22 April 2021
The Government must reconsider its plans to re-introduce league tables into policing, which would risk returning to a damaging, target-driven culture.
That is the message of the Police Federation after reports that Home Secretary Priti Patel is drawing up league tables which would rank police forces on their success in cutting serious crime.
According to the Times newspaper, police chiefs have been told they will be measured in their success in cutting six crime types including homicide, serious violence and cybercrime. The Home Office will compare their performance against national benchmarks in what it said was a “relentless focus on cutting crime”.
Paul Williams, Chairman of Cumbria Police Federation, said: “League tables in policing do not work.
“They never did and this would only encourage a culture of policing that would force officers to apply methods that could contradict the very core of British policing, which is policing by consent.
“Every situation we encounter can be unique and different and care needs to be taken before applying a box ticking culture that does not fit in any way with keeping communities safe.
“Performance of Constabularies is already closely monitored and data around how we police is collated and used to continue learning and adapting to the continued needs of communities. Crime recording and detection is closely monitored.”
Paul added: “Policing comes in many forms and has many skill sets and also crime differs across the 43 forces.
“Re-introducing practice which has been tried and did not work is a waste of time and resources. Police Chiefs are already motivated to tackling crime bespoke to the force area. Introducing league tables would not motivate but divert attention from other vital areas of policing. We work for the Crown to protect the public and should not become statistic generators for questionable gain.”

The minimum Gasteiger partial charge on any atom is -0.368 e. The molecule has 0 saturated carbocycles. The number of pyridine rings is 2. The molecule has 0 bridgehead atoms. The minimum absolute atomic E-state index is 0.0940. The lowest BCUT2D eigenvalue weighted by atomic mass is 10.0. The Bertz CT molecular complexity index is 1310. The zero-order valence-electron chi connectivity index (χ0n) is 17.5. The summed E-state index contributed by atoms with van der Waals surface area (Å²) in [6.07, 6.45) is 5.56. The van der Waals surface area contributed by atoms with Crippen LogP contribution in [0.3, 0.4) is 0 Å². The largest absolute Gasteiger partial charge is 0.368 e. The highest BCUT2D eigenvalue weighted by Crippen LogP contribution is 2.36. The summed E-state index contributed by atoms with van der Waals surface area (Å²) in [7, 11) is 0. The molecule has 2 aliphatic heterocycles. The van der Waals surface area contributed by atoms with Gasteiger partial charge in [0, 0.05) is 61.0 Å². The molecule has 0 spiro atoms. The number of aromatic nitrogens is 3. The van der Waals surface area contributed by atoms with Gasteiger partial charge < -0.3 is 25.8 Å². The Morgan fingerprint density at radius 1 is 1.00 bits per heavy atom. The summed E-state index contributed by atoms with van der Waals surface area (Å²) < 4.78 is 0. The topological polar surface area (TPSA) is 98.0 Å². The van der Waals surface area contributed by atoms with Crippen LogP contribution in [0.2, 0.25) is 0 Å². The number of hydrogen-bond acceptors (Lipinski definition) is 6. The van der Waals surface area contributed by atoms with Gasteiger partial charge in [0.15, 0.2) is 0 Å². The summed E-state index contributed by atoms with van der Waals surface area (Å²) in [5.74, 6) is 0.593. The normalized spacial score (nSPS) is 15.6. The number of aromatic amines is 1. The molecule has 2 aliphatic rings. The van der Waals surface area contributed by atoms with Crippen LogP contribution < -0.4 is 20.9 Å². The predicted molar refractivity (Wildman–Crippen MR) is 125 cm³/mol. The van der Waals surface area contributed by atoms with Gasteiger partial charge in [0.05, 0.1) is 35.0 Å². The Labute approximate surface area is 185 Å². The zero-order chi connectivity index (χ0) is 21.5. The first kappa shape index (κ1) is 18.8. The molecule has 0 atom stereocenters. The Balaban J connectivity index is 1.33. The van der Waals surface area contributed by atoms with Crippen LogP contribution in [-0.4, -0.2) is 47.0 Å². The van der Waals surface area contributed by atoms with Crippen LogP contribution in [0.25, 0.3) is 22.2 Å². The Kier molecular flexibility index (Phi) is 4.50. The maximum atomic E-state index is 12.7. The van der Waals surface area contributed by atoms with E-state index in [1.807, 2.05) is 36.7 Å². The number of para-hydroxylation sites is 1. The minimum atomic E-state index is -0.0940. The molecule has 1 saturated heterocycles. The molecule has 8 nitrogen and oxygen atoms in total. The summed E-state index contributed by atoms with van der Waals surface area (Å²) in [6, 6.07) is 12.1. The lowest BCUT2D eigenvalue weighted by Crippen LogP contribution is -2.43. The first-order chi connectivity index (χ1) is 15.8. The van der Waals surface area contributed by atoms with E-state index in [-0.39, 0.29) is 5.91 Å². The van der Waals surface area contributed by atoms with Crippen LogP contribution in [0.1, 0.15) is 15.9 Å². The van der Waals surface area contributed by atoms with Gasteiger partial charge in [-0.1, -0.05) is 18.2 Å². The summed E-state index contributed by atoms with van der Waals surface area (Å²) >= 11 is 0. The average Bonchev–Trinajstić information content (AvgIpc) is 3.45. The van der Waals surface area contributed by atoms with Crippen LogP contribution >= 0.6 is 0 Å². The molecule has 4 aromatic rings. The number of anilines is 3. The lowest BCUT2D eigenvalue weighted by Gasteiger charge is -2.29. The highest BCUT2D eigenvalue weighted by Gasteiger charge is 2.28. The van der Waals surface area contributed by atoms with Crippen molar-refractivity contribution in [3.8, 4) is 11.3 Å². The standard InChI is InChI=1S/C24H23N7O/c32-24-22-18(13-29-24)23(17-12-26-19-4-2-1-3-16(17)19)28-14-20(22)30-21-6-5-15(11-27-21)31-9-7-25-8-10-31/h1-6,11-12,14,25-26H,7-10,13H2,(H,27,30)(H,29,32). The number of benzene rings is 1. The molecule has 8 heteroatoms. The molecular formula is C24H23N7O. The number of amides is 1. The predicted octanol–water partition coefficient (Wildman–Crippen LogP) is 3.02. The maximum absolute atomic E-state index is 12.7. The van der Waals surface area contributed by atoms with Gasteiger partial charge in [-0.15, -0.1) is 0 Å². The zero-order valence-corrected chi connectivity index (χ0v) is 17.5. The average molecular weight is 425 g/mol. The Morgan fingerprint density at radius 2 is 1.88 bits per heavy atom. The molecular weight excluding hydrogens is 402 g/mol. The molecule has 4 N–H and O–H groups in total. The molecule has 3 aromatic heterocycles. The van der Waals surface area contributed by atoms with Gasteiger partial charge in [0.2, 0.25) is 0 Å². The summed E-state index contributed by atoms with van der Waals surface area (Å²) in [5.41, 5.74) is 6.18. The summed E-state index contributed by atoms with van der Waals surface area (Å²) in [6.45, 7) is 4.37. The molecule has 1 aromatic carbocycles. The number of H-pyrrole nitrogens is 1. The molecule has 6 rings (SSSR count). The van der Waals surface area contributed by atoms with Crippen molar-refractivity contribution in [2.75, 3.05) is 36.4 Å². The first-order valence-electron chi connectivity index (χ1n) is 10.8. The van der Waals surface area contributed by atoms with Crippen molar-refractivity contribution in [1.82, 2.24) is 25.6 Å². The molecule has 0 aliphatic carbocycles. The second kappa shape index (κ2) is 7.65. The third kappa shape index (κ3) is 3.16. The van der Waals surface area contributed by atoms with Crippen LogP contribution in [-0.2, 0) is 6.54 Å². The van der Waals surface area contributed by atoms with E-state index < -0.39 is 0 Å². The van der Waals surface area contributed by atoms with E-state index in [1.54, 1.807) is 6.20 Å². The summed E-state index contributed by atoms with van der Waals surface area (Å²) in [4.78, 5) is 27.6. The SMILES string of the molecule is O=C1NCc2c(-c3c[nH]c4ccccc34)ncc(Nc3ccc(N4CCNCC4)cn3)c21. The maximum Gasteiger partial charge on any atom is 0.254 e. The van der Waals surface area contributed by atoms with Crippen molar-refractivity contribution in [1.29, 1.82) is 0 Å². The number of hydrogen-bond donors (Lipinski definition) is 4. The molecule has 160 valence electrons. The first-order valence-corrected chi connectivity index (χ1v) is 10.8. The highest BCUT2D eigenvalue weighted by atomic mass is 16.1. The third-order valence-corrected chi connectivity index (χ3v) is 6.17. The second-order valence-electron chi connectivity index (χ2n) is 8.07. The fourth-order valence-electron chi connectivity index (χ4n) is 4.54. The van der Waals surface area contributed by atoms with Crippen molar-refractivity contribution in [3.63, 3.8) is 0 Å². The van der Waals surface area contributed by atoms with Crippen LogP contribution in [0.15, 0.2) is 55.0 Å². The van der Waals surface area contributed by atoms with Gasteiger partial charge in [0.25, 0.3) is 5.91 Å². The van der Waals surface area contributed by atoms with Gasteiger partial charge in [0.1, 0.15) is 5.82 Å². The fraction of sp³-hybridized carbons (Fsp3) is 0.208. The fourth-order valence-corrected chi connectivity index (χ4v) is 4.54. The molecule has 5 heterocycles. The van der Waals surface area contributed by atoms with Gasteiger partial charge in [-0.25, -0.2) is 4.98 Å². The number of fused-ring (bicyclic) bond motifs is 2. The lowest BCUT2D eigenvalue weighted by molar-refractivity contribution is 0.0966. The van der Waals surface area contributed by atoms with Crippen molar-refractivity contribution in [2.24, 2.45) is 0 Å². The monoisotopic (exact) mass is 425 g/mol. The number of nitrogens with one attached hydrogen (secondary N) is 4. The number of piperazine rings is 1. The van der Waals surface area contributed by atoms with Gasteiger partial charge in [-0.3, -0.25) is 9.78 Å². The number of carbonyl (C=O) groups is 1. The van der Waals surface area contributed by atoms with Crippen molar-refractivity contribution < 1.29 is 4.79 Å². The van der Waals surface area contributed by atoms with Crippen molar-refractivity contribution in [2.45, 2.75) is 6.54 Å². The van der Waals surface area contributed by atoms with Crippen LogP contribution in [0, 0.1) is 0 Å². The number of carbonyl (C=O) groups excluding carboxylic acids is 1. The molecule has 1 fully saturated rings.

In a letter seen by The Times, Police Minister Kit Malthouse, said that the measures would provide “national accountability and collective responsibility” while supporting and collective responsibility” while supporting and challenging forces. He said forces would be judged on their ability to reduce homicide, serious violence, drug supply, neighbourhood violence and cybercrime. They will also be measured on victim satisfaction.
National benchmarks will be based on traditional data such as recorded crime, as well as new measures including the number of police referrals into drug treatment programmes and hospital admissions for youth stabbings.
In 2007, when targets were introduced by a previous Government, the Police Federation successfully pressed for them to be scrapped after it led to "ludicrous" decisions such as arresting a child for throwing a cucumber slice.
National Chair of the Police Federation of England and Wales John Apter, said: "Scrutiny and accountability are already a large part of policing, so these proposals for league tables would risk a return to a very damaging and target-driven culture.
“Mechanisms for holding individuals and forces to account are in place, and we are already amongst the most scrutinised professionals in the world.
“My message to Government would be to stop and think before returning to the mistakes of their predecessors. Reintroducing targets in policing would be a damaging and retrograde step. In previous years when they have been used we have seen forces focus on targets to the exclusion of other issues. This is not good for the public and certainly no good for the victims of crime.”